By Adam Cooper
Comancheros president Mick Murray will spend the next fortnight soaking up the sun on an overseas holiday, after a magistrate varied his bail on fraud charges so he can escape Melbourne’s winter.
Mr Murray faces 106 fraud charges and is accused of having associates falsify a loan application to a car leasing company on his behalf, which ended with him allegedly driving an $81,000 Jeep as his own.
He was granted bail when arrested last year but this week applied for the suspension of some of his bail conditions – to not leave the country and not use his passport – so he can fly to Thailand on Thursday with a friend to spend five nights in Phuket, followed by 10 days in Dubai in the United Arab Emirates.
Despite police and prosecution concerns the 41-year-old was an unacceptable risk of not returning from his holiday, magistrate Susan Wakeling on Wednesday approved the return of his passport so the bikies boss could take his trip.
Ms Wakeling ruled the risk of Mr Murray absconding was not unacceptable given he had a financial stake in a chain of gymnasiums and his daughter, wife and other family lived in Melbourne.
Absconding would mean permanently cutting those ties, she said. Mr Murray smiled when the magistrate approved his application to vary bail.
He spent the following minutes working out when to hand over his passport when he returned from his trip, and watched a friend fill out some paperwork for a $1 million surety.
Businessman Graham Ritchie told Melbourne Magistrates Court on Tuesday he had known Mr Murray for 20 years and had agreed to provide the surety to ensure his friend returned home. He will lose his money if Mr Murray stays abroad.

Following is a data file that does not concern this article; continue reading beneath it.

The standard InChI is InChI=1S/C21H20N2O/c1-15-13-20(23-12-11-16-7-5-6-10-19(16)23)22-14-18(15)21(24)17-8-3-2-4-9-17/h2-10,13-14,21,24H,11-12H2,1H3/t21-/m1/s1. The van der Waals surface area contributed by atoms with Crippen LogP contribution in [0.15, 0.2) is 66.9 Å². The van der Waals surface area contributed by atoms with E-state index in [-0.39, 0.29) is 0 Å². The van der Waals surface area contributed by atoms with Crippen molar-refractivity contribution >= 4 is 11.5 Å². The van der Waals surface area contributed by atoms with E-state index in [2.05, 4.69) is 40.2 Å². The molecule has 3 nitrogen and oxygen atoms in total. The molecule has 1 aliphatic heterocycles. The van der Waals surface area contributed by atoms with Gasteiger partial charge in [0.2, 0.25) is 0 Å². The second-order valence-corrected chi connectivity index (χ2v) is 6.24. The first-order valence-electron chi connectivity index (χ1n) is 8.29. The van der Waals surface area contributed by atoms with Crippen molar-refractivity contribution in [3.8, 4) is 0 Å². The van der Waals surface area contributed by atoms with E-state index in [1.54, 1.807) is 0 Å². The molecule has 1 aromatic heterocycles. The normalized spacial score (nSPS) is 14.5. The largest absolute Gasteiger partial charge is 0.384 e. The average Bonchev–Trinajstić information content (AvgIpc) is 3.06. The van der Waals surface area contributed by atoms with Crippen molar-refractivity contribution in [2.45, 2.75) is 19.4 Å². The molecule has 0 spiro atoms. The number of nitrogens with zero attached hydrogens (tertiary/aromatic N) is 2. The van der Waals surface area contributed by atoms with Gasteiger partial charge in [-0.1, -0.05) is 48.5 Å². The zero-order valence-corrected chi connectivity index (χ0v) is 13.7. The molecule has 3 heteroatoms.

Police allege Mr Murray went to an associate wanting a “clean” car and that a group of people falsified a loan application, which ended with the Comanchero claiming the Jeep as his own. They also allege he lied about driving the Jeep and failed to pay dozens of tolls he incurred on the CityLink and EastLink roads.
Police and prosecutors opposed his application to vary bail because they believe he has the motivation not to return to face the case against him, has access to money and fake identities to stay abroad, and had previously breached court orders.’
But Ms Wakeling said there was no evidence he had breached any of his current bail conditions.
Mr Murray also allegedly owes the Australian Taxation Office $1 million and could soon face a separate charge, of entering Crown casino as a prohibited person.
But Wednesday’s ruling means he is free to fly to Thailand on Thursday. He is due to return to Melbourne on August 31 and is required to return his passport to the court that day. He and his co-accused are due to return to court on September 17 for a hearing that will determine whether they face trial.